When we start talking about Thinner it’s soon very clear that Tom isn’t happy with the outcome. Or the outcome of the ending to be exact.
“Thinner was one of his more interesting pieces but my ending didn’t come out as I wanted it. The audience hated the ending.”
The first ending Tom shoot was the same as the one in the book, which is to say a very bitter ending. When Thinner was previewed for a test audience the loved it all the way up to the ending which they hated. Probably because the protagonist lost. So Tom ended up changing it to the ending you see in the movie today. Tom says though that even the audience hated the ending, if he could have gotten his wish through he would have kept the original ending and I agree with him.
Tom says it felt terrible to see that the audience hated the ending. An ending he thought was the right one. Unfortunately for us who would have preferred the original ending it wasn’t Tom who had the final say in what ending should be used. The studio pushed hard for a different ending and today that is the ending we got.
The special effects in Thinner were also very challenging. They had to make the lead character Robert Burke go from very big to very thin and the makeup team, led by Greg Cannom and Vincent Guastini did a great job. Greg created it, Vincent applied it, and it worked great. You also have to consider that all the effects we see are done live in front of the camera. No CGI was used for the movie.
Tom is also very happy with Robert’s performance and ironically that might have been part of why the audience hated the original ending.
“Robert did a great job with the character. He made you care for him and because you got involved in his quest to lift the curse and he failed in the end and the curse got him in a different way the audience was with him and didn’t want to see him loose. The movie wasn’t set up for a bitter ending and that’s probably why it didn’t work on the test audience.”
Tom sums up Thinner as a terrific movie but with an ending that’s slightly off in terms of the ending. In the book Bill Halleck lifts the curse and places it in the pie. Whoever eats the pie - dies.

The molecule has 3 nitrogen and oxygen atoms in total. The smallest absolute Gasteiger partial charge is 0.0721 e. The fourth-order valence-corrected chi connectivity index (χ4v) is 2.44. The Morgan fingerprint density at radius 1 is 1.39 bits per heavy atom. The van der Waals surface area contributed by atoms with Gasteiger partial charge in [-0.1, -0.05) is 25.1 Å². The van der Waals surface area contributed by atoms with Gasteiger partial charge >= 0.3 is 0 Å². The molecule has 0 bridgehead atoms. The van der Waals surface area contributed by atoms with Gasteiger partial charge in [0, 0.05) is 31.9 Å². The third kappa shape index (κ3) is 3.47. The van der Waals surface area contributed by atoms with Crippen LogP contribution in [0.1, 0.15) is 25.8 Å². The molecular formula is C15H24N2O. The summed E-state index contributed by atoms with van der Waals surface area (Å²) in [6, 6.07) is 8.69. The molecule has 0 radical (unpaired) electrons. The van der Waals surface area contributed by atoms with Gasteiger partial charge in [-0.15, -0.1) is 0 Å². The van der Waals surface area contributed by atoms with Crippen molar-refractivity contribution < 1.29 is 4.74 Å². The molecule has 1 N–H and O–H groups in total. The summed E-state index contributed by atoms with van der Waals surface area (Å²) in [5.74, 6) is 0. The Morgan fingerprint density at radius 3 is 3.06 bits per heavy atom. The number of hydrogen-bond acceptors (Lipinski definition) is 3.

Bill tries to set it up so that his cheating wife eats the cursed pie but instead his much beloved 17-year old daughter does. So his quest for vengeance kills the one thing he loves and because of that Bill commits suicide by eating a piece of the pie himself.
“I feel that I somehow failed in directing that but I’m still not 100% sure why.”
It took roughly 14 years to get the movie done because no studio wanted to touch it because of the ending and you can’t help but comparing it to the movie version of The Mist that did keep its original ending and had to take a lot of heat for it. And all of you that’s hoping that the original ending will end up on a special edition of the movie on DVD or blu-ray, don’t get your hopes up. The original ending ended up on the editing floor and is forever lost.
I end the interview asking if Tom has any contact with fans through the social media and he does. He really enjoys talking to fans but also knows how exhausting it can be. He only attends conventions that he can drive to and one he like to attend is Monster Polooza.
“It’s great to interact with fans but also hard to talk for 5-6 hours, it’s exhausting and you have to pay attention to stuff.”
He is also looking into social media and likes the fact that he can just pop in, listen and comment on stuff, and then get out to get some work done. Tom isn’t on Twitter yet but we might see him there soon and in the meantime check out his facebook site Tom Holland’s Twisted Tales where you can find info about his upcoming work for FearNet.com.